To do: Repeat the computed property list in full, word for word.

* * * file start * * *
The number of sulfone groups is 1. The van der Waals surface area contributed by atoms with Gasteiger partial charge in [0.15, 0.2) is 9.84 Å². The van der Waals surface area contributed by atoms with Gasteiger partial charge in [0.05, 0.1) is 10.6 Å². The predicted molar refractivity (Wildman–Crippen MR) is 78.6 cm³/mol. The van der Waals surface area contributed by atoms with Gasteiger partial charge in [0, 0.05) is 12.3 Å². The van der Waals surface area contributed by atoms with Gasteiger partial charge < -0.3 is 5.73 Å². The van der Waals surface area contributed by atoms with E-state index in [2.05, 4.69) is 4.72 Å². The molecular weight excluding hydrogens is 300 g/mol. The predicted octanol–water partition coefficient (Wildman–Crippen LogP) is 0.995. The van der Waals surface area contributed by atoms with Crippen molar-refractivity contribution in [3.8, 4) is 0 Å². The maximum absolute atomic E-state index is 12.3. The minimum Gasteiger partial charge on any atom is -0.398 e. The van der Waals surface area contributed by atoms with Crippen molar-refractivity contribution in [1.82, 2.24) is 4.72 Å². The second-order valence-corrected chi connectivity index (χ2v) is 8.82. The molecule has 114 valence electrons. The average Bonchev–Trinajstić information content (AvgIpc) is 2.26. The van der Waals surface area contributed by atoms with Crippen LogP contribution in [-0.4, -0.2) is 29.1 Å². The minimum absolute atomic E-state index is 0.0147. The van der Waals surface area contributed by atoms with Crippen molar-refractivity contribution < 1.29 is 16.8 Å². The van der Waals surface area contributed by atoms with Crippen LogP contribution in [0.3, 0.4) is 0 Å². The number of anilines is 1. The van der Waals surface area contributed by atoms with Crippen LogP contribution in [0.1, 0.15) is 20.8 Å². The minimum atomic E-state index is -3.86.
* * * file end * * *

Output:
The number of sulfone groups is 1. The van der Waals surface area contributed by atoms with Gasteiger partial charge in [0.15, 0.2) is 9.84 Å². The van der Waals surface area contributed by atoms with Gasteiger partial charge in [0.05, 0.1) is 10.6 Å². The predicted molar refractivity (Wildman–Crippen MR) is 78.6 cm³/mol. The van der Waals surface area contributed by atoms with Gasteiger partial charge in [0, 0.05) is 12.3 Å². The van der Waals surface area contributed by atoms with Gasteiger partial charge < -0.3 is 5.73 Å². The van der Waals surface area contributed by atoms with E-state index in [2.05, 4.69) is 4.72 Å². The molecular weight excluding hydrogens is 300 g/mol. The predicted octanol–water partition coefficient (Wildman–Crippen LogP) is 0.995. The van der Waals surface area contributed by atoms with Crippen molar-refractivity contribution in [3.8, 4) is 0 Å². The maximum absolute atomic E-state index is 12.3. The minimum Gasteiger partial charge on any atom is -0.398 e. The van der Waals surface area contributed by atoms with Crippen molar-refractivity contribution in [1.82, 2.24) is 4.72 Å². The second-order valence-corrected chi connectivity index (χ2v) is 8.82. The molecule has 114 valence electrons. The average Bonchev–Trinajstić information content (AvgIpc) is 2.26. The van der Waals surface area contributed by atoms with Crippen LogP contribution in [-0.4, -0.2) is 29.1 Å². The minimum absolute atomic E-state index is 0.0147. The van der Waals surface area contributed by atoms with Crippen molar-refractivity contribution < 1.29 is 16.8 Å². The van der Waals surface area contributed by atoms with Crippen LogP contribution in [0.3, 0.4) is 0 Å². The number of anilines is 1. The van der Waals surface area contributed by atoms with Crippen LogP contribution in [0.1, 0.15) is 20.8 Å². The minimum atomic E-state index is -3.86.